By: Satyander S Rana
Kullu: With a bumper apple crop this season, orchard owners in the valley are facing a problem of plenty. Problem, because of the shortage of manpower to transport the apple cartons from the orchards to road-heads. Traditionally, Nepali labourers had been doing the job, but this year there is a severe shortage of these “Gorkhas” in the valley.
With Maoists making peace with the government and joining the mainstream in Nepal, a good number of Nepali force in Himachal has gone back home to find out the well-being of their homes and relatives. “I had five Gorkhas working for me on my orchard. They went home a month ago with a promise to return in 15 days. However, it’s been a month now. Either they haven’t returned from Nepal or have gone elsewhere,” said Budhi Parkash Thakur, an orchardist from Khakhnal, near Manali.
Thakur also runs a youth hostel (Sarthak Resorts), where three Nepalis are on payroll. However, as of now only one is working for him. The other two have gone home to Nepal. “The one left behind, didn’t go because of his family being here and his little daughter studying in a local school,” Thakur said.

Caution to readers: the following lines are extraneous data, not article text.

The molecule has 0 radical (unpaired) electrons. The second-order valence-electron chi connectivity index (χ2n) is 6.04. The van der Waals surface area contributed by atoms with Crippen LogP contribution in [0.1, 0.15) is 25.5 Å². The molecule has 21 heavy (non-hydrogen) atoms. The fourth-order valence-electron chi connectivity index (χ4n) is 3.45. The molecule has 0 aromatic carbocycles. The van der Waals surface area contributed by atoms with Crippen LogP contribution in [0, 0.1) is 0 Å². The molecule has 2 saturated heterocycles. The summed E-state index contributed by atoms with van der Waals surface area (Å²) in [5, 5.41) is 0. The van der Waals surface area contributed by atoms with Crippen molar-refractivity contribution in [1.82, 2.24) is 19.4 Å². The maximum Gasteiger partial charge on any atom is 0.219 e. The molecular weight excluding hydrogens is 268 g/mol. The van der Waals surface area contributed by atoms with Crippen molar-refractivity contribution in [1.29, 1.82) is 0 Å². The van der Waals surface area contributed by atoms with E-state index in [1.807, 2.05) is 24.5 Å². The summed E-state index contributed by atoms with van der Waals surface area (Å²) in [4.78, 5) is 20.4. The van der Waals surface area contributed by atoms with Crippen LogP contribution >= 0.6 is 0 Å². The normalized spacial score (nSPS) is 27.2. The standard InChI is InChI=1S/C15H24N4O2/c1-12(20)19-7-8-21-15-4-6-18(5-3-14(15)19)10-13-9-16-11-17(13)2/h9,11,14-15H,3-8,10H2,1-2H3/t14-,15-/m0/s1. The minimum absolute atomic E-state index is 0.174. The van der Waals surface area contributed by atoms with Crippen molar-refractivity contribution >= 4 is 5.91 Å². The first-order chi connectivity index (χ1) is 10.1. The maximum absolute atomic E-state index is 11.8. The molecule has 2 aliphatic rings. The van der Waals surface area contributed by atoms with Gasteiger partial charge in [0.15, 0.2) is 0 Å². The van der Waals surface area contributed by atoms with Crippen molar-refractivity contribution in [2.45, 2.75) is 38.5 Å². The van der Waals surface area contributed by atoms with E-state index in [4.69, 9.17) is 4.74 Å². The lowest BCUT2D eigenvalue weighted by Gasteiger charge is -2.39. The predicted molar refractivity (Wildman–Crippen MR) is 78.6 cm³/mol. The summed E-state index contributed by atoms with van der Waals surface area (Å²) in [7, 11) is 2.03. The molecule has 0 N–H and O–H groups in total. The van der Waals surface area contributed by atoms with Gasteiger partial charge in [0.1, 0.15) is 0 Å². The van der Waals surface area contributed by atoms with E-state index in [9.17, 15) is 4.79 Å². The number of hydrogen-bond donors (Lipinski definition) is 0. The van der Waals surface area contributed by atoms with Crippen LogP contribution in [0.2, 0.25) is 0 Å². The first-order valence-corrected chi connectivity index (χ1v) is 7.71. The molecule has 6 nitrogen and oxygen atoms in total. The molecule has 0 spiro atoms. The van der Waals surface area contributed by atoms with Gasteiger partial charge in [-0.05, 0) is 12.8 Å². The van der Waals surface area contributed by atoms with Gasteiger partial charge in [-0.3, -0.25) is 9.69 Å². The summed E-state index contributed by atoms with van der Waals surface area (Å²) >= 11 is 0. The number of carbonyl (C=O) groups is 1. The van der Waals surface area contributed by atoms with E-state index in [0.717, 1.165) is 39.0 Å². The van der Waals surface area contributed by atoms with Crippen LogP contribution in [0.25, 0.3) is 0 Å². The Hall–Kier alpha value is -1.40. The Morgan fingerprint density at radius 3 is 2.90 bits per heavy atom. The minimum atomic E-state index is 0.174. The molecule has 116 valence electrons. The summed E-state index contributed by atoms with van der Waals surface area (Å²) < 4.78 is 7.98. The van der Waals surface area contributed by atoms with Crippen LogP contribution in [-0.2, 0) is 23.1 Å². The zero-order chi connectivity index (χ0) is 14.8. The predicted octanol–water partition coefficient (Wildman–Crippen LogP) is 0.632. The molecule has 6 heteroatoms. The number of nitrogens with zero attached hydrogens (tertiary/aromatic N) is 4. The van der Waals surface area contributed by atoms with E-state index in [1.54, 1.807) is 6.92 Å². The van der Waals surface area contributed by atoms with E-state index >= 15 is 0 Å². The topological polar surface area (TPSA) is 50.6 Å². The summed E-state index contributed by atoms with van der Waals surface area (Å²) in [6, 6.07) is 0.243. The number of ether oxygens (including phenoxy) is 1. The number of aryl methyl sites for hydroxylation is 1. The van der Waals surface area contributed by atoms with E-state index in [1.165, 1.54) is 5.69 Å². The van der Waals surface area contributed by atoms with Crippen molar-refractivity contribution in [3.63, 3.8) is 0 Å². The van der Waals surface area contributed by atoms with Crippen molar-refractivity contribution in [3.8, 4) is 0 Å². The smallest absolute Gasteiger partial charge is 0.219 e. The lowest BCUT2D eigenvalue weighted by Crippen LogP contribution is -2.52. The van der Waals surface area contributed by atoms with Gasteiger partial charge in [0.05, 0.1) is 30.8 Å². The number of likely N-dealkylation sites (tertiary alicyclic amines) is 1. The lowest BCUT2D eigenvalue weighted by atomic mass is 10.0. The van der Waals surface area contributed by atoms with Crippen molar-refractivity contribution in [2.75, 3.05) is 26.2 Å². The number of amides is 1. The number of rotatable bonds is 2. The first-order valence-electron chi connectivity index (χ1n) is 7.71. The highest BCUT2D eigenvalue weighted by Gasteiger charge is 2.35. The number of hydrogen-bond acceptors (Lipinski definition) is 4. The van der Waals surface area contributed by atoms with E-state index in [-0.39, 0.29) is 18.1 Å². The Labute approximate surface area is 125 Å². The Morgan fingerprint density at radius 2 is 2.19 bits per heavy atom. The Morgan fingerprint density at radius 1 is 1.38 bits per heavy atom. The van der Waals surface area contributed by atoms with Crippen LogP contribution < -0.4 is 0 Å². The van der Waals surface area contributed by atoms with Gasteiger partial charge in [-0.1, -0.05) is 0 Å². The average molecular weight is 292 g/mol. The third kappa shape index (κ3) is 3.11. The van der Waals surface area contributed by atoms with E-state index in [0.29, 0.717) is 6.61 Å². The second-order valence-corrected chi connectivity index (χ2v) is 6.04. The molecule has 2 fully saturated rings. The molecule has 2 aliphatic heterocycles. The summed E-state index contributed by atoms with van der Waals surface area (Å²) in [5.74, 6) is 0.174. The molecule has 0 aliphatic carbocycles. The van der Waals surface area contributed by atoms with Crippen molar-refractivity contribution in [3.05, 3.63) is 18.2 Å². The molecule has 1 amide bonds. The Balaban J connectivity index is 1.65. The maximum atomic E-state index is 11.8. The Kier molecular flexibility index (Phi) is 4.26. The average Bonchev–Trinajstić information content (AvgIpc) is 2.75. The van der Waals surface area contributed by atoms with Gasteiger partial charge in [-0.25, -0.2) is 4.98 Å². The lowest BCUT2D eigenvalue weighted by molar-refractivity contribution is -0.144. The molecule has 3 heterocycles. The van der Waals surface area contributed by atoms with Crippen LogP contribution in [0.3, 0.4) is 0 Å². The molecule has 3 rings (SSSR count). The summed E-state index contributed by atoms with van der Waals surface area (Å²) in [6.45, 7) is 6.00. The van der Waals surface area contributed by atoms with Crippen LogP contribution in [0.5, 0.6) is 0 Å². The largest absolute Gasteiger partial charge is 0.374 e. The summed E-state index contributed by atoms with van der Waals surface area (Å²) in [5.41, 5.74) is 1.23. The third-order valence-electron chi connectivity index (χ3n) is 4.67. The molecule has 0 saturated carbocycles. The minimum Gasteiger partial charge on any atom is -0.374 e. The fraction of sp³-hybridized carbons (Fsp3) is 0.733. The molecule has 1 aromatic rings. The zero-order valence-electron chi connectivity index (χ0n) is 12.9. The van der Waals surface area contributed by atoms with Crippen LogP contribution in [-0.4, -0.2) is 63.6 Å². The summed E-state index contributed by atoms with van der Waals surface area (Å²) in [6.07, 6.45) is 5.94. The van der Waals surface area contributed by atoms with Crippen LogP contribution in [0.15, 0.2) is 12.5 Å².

Whatever workforce is available, has already been booked and the fruit-plucking season is just a week away. Subhash Negi, an orchardist from the upper Beas valley, informed that some orchardists have sponsored trips of labour contractors to Nepal to get workforce. Another farmer claimed that they had already borne losses due to labour shortage during the pear season as the fruit could not be transported on time.
A labour contractor disclosed that the primary reason for Nepalis not arriving here this season could be the normalisation of political atmosphere in the country. “There is enough construction work coming up in Nepal which is making people stay there,” said Bhagat Bahadur, a Nepali contractor.
If the trend continues, the problem may further aggravate future as Himachalis, barring Sirmauris, are as such not interested in this kind of bread-earning activity, and it may take some time for other migrants, say Biharis, to settle down.